My Eggs are Bigger than Your Eggs

I always get a little thrill when I open an egg carton full of local eggs. There are so many shapes, sizes and colors that I’m half tempted to give them all names that suit their personalities. But I’m sure the chickens that laid them have their own names, maybe I should call the eggs by those names instead? I don’t know the chickens that laid these, but I feel like I do. There are two that are almost olive green and about 1/3 larger than their companions in there… and then there are the eggs with dark brown speckles 1/3 smaller than the other hen fruit. It’s so worth paying more for these hen fruits.

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Glamorous Greenery

Mom and I took off early from school to go see what kinds of plants a nearby nursery had. It turns out this place was my kind of heaven. You drive down this steep driveway, over a bridge straddling two ponds full of ducks, past a large chicken coop full of about 50 ducks and chickens, past a shed full of meat rabbits, past a goat pen with five goats and finally stopping in front of a tiny greenhouse. Everything looked cobbled together in a charming, ex-hippy sort of fashion and the poultry were some of the fattest, happiest birds I’ve ever seen. And yes, the did have a little radio tinkling out classical music for the chickens. We picked out an Oregon early and a red cherry tomato plant, spearmint, four lavender plants, a Himalayan rhubarb, an officiannale rhubarb and a chocolate mint plants. Now I’ve got some teeny tiny baby rhubarb to keep my ceramic pig company for a few weeks while they get big enough to plant outside in the big, bad world.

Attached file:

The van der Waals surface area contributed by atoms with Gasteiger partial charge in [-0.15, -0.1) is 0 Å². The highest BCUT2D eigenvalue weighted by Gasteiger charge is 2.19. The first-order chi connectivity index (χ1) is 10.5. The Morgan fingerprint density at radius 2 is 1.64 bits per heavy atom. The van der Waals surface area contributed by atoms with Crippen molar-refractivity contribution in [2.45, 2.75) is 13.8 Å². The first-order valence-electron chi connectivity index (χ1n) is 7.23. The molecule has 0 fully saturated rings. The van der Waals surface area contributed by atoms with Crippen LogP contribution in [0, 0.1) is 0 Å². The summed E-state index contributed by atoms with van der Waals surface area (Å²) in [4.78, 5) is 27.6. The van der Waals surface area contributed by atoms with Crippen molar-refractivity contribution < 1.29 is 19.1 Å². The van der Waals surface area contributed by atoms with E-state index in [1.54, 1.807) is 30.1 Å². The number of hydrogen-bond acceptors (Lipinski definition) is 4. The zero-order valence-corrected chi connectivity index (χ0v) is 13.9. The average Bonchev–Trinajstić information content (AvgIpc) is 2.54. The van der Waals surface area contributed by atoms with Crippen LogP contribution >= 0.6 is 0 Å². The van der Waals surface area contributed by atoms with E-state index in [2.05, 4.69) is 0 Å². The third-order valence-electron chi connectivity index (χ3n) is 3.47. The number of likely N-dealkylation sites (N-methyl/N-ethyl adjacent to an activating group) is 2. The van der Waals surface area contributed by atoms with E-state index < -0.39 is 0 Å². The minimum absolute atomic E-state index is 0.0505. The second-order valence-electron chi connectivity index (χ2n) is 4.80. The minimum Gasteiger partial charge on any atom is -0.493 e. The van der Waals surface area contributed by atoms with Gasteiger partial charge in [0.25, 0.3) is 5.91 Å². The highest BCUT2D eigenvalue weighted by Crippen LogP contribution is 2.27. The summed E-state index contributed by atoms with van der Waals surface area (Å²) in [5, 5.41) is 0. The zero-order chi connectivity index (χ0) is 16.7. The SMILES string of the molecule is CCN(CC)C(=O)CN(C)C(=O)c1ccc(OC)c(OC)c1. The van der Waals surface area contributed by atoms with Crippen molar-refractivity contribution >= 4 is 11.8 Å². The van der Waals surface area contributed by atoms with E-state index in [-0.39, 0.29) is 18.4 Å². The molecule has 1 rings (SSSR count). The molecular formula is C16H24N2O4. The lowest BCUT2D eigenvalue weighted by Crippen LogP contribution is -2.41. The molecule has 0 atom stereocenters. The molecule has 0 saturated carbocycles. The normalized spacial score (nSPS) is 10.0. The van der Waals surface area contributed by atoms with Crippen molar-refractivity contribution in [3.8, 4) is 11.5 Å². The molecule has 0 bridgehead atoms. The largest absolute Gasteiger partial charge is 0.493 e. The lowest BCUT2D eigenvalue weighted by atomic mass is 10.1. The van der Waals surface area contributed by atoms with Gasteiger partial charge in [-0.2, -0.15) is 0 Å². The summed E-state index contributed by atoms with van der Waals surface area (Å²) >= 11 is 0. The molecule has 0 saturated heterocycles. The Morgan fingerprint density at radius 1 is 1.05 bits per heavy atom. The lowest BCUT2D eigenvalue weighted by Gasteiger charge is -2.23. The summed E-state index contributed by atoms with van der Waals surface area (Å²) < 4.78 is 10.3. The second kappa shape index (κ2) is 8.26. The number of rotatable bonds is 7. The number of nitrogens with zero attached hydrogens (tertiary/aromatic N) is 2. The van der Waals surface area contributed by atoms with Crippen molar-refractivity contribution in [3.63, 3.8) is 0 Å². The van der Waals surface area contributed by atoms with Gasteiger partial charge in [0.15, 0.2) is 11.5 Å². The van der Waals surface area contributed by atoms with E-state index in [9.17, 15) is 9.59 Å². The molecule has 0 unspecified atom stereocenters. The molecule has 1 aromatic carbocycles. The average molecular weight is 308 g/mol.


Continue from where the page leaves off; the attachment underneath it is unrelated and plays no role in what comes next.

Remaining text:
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Baby Rhubarbs, growing away…p1030268Tomato plants hanging out on the back deck.